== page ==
Australia is second in the world for shark attacks behind the United States – but the number of encounters is dropping raising fears the killer beasts are moving to new waters
- Australia had the second-most shark attacks globally with 11 last year
- NSW had six followed by Queensland, four and Western Australia one
- United States had the most with 41 bites, up from 32 the previous year
- Attacks world wide dropped 22 per cent to 64 unprovoked bites
Australian is second to only the United States for the most shark attacks in the past year with NSW waters the most dangerous in the country.
America easily led the world in unprovoked attacks in 2019 with 41 bites, up from 32 the previous year, but significantly lower than the nation’s five-year average of 61 bites annually.
Australia had the second-most shark attacks globally with 11, down from its five-year annual average of 16 bites.
The University of Florida keeps track of attacks around the globe and releases the figures in its annual International Shark Attack File.
Australia had the second-most shark attacks globally with 11 compared to the United States’ 41
The 64 unprovoked bites worldwide in 2019 was a 22 per cent drop on the most recent five-year average and only two, one in Reunion and the other in the Bahamas, were fatal.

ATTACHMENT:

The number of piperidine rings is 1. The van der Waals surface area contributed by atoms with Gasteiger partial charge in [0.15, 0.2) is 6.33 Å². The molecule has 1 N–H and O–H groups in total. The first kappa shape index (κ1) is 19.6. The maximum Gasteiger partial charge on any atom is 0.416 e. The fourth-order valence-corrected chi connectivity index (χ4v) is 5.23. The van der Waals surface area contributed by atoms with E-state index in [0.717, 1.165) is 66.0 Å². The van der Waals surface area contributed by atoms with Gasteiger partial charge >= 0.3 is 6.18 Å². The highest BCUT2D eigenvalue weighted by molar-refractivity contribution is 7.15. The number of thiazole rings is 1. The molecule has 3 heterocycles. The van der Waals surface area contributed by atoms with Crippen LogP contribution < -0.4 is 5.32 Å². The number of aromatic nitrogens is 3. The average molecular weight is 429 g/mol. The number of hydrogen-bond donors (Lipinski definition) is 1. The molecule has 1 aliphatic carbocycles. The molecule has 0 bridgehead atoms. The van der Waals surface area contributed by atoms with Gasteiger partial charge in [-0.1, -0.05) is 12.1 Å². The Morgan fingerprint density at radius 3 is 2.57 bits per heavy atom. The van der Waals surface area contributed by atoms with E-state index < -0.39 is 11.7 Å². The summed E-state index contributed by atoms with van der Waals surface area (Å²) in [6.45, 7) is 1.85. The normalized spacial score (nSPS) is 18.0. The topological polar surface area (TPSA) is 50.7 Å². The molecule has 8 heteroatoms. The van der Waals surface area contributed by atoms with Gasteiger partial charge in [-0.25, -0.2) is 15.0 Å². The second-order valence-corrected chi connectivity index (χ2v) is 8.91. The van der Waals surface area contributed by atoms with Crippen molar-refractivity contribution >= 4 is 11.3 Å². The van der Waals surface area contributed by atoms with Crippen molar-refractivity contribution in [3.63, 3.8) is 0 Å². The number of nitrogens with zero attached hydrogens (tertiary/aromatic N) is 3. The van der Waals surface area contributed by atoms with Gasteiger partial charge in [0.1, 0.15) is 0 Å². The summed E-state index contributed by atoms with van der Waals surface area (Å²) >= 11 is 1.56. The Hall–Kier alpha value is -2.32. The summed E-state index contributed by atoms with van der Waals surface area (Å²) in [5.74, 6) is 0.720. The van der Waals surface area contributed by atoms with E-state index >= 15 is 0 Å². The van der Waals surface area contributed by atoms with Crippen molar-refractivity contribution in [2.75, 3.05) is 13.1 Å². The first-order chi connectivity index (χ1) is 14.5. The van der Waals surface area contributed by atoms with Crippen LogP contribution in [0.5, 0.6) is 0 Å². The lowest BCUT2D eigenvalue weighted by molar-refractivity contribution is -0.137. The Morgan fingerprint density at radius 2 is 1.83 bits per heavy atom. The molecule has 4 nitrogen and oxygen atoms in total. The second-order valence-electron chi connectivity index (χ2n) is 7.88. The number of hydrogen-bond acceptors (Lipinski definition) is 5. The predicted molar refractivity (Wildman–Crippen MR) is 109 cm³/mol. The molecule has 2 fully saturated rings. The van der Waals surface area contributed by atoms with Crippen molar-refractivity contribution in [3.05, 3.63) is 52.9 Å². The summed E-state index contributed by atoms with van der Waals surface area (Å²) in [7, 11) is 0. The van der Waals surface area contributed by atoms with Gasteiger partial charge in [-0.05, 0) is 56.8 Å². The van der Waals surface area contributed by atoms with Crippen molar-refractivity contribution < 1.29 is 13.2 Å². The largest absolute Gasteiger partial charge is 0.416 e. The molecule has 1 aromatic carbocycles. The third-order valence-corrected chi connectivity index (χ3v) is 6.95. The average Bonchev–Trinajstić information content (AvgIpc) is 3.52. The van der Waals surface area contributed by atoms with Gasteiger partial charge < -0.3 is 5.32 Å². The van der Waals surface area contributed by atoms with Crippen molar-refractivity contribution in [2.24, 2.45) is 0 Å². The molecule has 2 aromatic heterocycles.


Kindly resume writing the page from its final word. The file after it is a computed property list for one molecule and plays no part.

That was a drop from the average of four deaths from unprovoked attacks a year.
‘We’ve had back-to-back years with unusual decreases in shark attacks, and we know that people aren’t spending less time in the water,’ Gavin Naylor, director of the Florida Museum of Natural History’s shark research program, said.
‘This suggests sharks aren’t frequenting the same places they have in the past.’
NSW had six of Australia’s 11 unprovoked attacks.
Queensland had four and Western Australia one.
Florida was the world’s shark attack hotspot with 21, representing 51 per cent of the US total and 33 per cent of unprovoked attacks worldwide.
Florida, however, experienced a significant drop from its most recent five-year annual average of 32 incidents.
Naylor said the decline may reflect changes in the migration patterns of blacktip sharks, the species most often implicated in Florida bites.
Three sharks (two pictured) were found feeding on a human corpse during the search for a diver off Western Australia earlier this year
Hawaii had nine and California and North Carolina both had three.
South Africa, once a hotspot for shark attacks, only had one.
‘The news coming out of South Africa is that they’re not seeing as many sharks,’ Tyler Bowling, ISAF manager, said.
‘White sharks have been moving out of some areas as pods of orcas move in, and there are reports that sharks are disappearing along the whole Cape.’
Surfers and others in board sports accounted for 53 per cent of the attacks, swimmers and waders 25 per cent snorkelers/free divers (11 per cent ), body-surfers (eight per cent) and scuba divers (3 per cent).